India’s economic recovery strengthens in Q2 but Omicron looms

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India’s economy grew by 8.4 per cent in the quarter ended September compared to a year ago.

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India’s economy continued to bounce back strongly in the quarter ended September, as a further rollback of COVID-19 restrictions helped boost consumer spending. But the emergence of the Omicron version could pose a threat to that momentum, some analysts have warned.


India’s gross domestic product (GDP), which measures the output of goods and services in the country – grew at a sharp 8.4 per cent in the quarter ended September from a year ago, government data showed on Tuesday.

It marked the strongest recovery rate among the world’s major economies and followed from the previous quarter when India’s year-on-year growth was a whopping 20.1 per cent.

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Gains were broad in the three months ending September (the second quarter of India’s fiscal year), with the majority of GDP contributing to the country’s growth. Government spending was strong, in the form of consumer spending and agriculture. One notable bright spot was the renewed appetite for customer-facing services that were hit hard by the COVID restrictions earlier this year.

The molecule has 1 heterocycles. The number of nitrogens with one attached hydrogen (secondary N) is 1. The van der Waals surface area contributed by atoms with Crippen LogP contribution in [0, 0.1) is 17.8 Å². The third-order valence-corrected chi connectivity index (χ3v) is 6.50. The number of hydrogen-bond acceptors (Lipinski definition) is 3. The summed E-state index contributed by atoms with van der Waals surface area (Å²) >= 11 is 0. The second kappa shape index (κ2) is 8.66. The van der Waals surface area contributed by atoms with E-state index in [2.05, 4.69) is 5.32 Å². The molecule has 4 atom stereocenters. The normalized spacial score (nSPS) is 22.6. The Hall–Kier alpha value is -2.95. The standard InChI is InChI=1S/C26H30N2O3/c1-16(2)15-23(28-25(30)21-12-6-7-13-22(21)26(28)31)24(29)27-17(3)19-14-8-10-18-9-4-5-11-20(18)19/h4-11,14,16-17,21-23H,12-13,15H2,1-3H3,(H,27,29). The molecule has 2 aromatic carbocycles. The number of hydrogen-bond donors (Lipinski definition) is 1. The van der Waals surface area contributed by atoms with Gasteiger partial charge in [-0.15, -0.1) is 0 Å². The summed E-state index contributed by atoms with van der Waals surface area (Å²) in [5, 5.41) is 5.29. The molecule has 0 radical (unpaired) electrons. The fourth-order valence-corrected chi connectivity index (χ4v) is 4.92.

That broadening strength helped shore up analysts’ forecasts for healthy full-year growth, but the emergence of the Omicron version of COVID-19 has injected uncertainty into the outlook.

Radhika Rao, an economist at DBS Bank, Singapore, said, “Reopening of profits, easing demand, improved agricultural production, higher public spending and restarting the service sector have been important sources of support in this quarter.” “We maintain our full-year growth forecast at 9.5 percent, keeping an eye on the evolving situation with the new (COVID-19) version.”

One component of GDP that continues to lag is factory activity. Like all economies around the world, India is grappling with supply chain disturbances, high energy prices and raw material shortages that are halting manufacturing.

“The global semiconductor shortage weighed on vehicle production, while the coal shortage took a toll on the industry this quarter,” said Shilan Shah, senior Indian economist at Capital Economics.

Shah also sees potential clouds to overcome Omicron.

“While vaccination coverage is still very low, the risk of a renewed virus outbreak remains,” he said. “The new Omicron strain of the virus detected in southern Africa may be the factor that explains these concerns upon arrival in India.”


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